When it comes to improving your health, some of the simplest strategies can have a tremendous impact.
Sweating in a sauna, for example, has many great health benefits, including expelling of toxins, improving blood circulation, killing disease-causing microbes and improving mitochondrial function.
The Key word here is sweating. Just because you are in the sauna doesn’t mean you get the benefits. The sauna has to heat your core temperature up a few degrees, your heart rate needs to increase and you need to have a river of sweat, otherwise you simply will not get these benefits. This is important as many infrared saunas fail to heat you sufficiently to achieve these benefits.
Research has even shown that regular sauna use correlates with a reduced risk of death from any cause, including lethal cardiovascular events, and may help stave off Alzheimer’s disease and dementia.
Another long-term study by the same Finnish research team, published in JAMA Internal Medicine in Y 2015, revealed that men who used the Finnish-style, dry heat sauna seven times per week also cut their risk of death from fatal heart problems in half, compared to those who used it only once a week.
This held true even after confounding factors such as smoking, blood pressure, cholesterol and triglyceride levels were factored in. In regard to time, the greatest benefits were found among those who sweated it out for 19 mins or more each session.
Both the duration and the frequency had dose dependent effects, so the longer the exposure time of each session and the more frequent the sessions, the better the outcome.
One mechanism for this effect is thought to be related to the fact that heat stresses your heart and body similar to that of exercise, thus prompting similar effects. This includes increased blood flow to your heart and muscles, which increases athletic endurance and increased muscle mass due to greater levels of heat-shock proteins and human growth hormone (HGH).
In the video lecture above, Rhonda Patrick, Ph.D., reviews how sauna bathing can be used as an exercise mimetic i.e., an exercise-mimicking tool, to increase your longevity and health span.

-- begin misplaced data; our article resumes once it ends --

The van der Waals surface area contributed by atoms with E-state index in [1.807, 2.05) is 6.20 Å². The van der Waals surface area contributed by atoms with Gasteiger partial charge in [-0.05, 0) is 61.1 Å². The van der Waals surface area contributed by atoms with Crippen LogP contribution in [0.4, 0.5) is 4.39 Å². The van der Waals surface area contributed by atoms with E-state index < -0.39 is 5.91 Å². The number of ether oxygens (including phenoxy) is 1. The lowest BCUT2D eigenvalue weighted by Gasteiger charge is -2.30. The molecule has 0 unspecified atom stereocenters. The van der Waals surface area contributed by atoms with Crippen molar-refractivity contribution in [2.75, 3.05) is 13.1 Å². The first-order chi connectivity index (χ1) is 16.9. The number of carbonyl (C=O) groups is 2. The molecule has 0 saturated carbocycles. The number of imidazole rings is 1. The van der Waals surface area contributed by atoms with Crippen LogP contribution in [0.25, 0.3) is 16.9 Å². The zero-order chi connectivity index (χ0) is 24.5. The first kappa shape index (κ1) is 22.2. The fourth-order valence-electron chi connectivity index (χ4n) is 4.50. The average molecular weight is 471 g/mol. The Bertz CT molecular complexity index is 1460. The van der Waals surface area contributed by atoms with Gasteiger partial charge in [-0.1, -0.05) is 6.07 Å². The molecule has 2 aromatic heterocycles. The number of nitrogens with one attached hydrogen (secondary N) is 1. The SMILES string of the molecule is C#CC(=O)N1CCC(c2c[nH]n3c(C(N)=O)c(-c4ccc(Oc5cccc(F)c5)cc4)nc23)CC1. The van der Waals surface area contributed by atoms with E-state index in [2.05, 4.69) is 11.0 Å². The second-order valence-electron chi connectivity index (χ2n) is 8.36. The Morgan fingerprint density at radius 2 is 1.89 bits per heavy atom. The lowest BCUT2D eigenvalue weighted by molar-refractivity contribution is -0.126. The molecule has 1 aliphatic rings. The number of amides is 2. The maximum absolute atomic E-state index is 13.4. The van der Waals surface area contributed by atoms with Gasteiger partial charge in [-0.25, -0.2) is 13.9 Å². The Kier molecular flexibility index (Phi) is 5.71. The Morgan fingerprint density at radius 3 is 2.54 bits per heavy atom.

As noted by Dr. Patrick:
“Several studies have shown that frequent sauna bathing (4-7 times per week, 174°F for 20 min.) is associated with a 50% lower risk for fatal heart disease, 60% lower risk for sudden cardiac death, 51% lower risk for stroke, and 46% lower risk for hypertension.
Just a single sauna session has been shown to lower blood pressure, improve heart rate variability, and improve arterial compliance. Some of the positive benefits of the sauna on heart health may have to do with similar physiological changes that also occur during physical exercise.
For example, there is a 50-70% redistribution of blood flow away from the core to the skin to facilitate sweating. You start to sweat. Heart rate increases up to 150 beats per minute which correspond to moderate-intensity physical exercise.
Cardiac output (which is a measure of the amount of work the heart performs in response to the body’s need for oxygen) increases by 60-70%. Immediately after sauna use, blood pressure and resting heart rate are lower than baseline similar to physical activity.”
A Sauna Can Be a Great Health Investment
As you can see, sauna bathing can go a long way toward improving your health and increasing your lifespan. Here, we have focused primarily on heart and cardiovascular health, but there are many other health benefits as well, including improved mood, pain reduction, increased metabolism, detoxification, skin rejuvenation, stress reduction and immune support, just to name a few.
To learn more, listen to Dr. Patrick’s lecture.
Eat healthy, Be healthy, Live lively